To appropriate additional sources of fiscal revenue, the Bank of Japan (BOJ) started direct underwriting of new deficit-financing government bonds (GBs) (BOJ underwriting) on November 25, 1932. This paper examines the BOJ's underwriting policymaking process through the use of newly available archived documents from the BOJ and the Ministry of Finance (MOF).
Evidence from these documents contradicts conventional arguments that the BOJ was forced to underwrite GBs due to Finance Minister Korekiyo Takahashi's firm request and that it regarded the policy measure as temporary. Instead, the BOJ was confident it could exert monetary control through the market operation of selling underwritten GBs (selling operations). In addition, the BOJ willingly accepted the underwriting, expecting it to reinforce its influence over financial institutions.
BOJ policymakers partly forecasted the course of events. First, the BOJ started underwriting during the Takahashi economic policy period (1931-36). Once it started, it was difficult for the BOJ to stop underwriting bonds. The BOJ was forced to continue underwriting deficit-financing bonds because of expanding financial demand. Second, the MOF used very complex and irregular budgeting methods beginning with the budget process of fiscal 1936. This created a large deferred fiscal burden that concealed the realities of fiscal deficits.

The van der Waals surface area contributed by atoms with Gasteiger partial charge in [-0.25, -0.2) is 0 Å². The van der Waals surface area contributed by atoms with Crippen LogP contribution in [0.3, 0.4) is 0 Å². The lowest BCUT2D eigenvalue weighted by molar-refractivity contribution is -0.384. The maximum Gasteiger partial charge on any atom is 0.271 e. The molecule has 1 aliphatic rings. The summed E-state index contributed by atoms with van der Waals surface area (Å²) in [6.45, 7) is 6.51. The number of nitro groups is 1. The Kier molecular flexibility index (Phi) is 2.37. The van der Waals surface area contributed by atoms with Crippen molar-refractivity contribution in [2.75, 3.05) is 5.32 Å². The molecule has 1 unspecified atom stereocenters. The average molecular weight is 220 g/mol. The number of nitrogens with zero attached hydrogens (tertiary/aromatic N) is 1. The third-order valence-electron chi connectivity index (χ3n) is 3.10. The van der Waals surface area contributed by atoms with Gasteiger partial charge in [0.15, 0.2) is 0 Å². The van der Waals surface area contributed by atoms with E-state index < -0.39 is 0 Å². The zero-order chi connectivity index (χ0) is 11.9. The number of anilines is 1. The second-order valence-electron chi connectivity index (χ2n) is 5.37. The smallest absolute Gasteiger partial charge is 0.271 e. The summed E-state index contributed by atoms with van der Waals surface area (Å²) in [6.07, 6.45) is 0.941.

Keywords: Direct underwriting of deficit-financing bonds by the BOJ (BOJ underwriting); Joint Research Committee; Currency system; Market operation by selling government bonds; Continuing expenditure; Deferred fiscal burden
Views expressed in the paper are those of the authors and do not necessarily reflect those of the Bank of Japan or Institute for Monetary and Economic Studies.